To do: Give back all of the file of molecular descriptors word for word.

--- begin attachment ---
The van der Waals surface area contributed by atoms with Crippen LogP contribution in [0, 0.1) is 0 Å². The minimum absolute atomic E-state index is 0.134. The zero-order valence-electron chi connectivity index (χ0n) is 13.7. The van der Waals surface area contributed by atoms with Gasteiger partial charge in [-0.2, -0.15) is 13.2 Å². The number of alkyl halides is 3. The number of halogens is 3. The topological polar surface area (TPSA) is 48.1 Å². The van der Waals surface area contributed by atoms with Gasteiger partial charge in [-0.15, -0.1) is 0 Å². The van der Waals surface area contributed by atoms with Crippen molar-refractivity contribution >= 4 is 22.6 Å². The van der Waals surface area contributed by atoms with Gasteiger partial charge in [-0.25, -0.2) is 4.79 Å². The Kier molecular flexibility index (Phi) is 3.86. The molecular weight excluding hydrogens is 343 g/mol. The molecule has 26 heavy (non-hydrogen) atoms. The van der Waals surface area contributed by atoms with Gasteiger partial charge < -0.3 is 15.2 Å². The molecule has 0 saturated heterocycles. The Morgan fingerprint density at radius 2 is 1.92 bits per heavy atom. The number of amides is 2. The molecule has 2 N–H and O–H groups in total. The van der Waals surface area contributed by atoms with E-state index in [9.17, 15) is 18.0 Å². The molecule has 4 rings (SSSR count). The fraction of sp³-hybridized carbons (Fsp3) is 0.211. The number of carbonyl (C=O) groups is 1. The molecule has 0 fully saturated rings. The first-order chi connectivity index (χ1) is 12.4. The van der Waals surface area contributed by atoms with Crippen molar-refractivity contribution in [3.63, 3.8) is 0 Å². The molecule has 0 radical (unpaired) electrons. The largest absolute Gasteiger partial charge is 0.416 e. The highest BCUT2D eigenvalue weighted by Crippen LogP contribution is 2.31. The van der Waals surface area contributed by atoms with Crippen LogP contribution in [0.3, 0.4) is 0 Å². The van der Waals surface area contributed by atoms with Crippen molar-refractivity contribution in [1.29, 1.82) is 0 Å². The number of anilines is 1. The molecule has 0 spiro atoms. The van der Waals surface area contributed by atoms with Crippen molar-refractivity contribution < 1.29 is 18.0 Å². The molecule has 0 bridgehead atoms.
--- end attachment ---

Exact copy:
The van der Waals surface area contributed by atoms with Crippen LogP contribution in [0, 0.1) is 0 Å². The minimum absolute atomic E-state index is 0.134. The zero-order valence-electron chi connectivity index (χ0n) is 13.7. The van der Waals surface area contributed by atoms with Gasteiger partial charge in [-0.2, -0.15) is 13.2 Å². The number of alkyl halides is 3. The number of halogens is 3. The topological polar surface area (TPSA) is 48.1 Å². The van der Waals surface area contributed by atoms with Gasteiger partial charge in [-0.15, -0.1) is 0 Å². The van der Waals surface area contributed by atoms with Crippen molar-refractivity contribution >= 4 is 22.6 Å². The van der Waals surface area contributed by atoms with Gasteiger partial charge in [-0.25, -0.2) is 4.79 Å². The Kier molecular flexibility index (Phi) is 3.86. The molecular weight excluding hydrogens is 343 g/mol. The molecule has 26 heavy (non-hydrogen) atoms. The van der Waals surface area contributed by atoms with Gasteiger partial charge < -0.3 is 15.2 Å². The molecule has 0 saturated heterocycles. The Morgan fingerprint density at radius 2 is 1.92 bits per heavy atom. The number of amides is 2. The molecule has 2 N–H and O–H groups in total. The van der Waals surface area contributed by atoms with E-state index in [9.17, 15) is 18.0 Å². The molecule has 4 rings (SSSR count). The fraction of sp³-hybridized carbons (Fsp3) is 0.211. The number of carbonyl (C=O) groups is 1. The molecule has 0 fully saturated rings. The first-order chi connectivity index (χ1) is 12.4. The van der Waals surface area contributed by atoms with Crippen molar-refractivity contribution in [3.63, 3.8) is 0 Å². The molecule has 0 radical (unpaired) electrons. The largest absolute Gasteiger partial charge is 0.416 e. The highest BCUT2D eigenvalue weighted by Crippen LogP contribution is 2.31. The van der Waals surface area contributed by atoms with Crippen LogP contribution in [0.3, 0.4) is 0 Å². The van der Waals surface area contributed by atoms with Crippen molar-refractivity contribution in [1.29, 1.82) is 0 Å². The number of anilines is 1. The molecule has 0 spiro atoms. The van der Waals surface area contributed by atoms with Crippen molar-refractivity contribution < 1.29 is 18.0 Å². The molecule has 0 bridgehead atoms.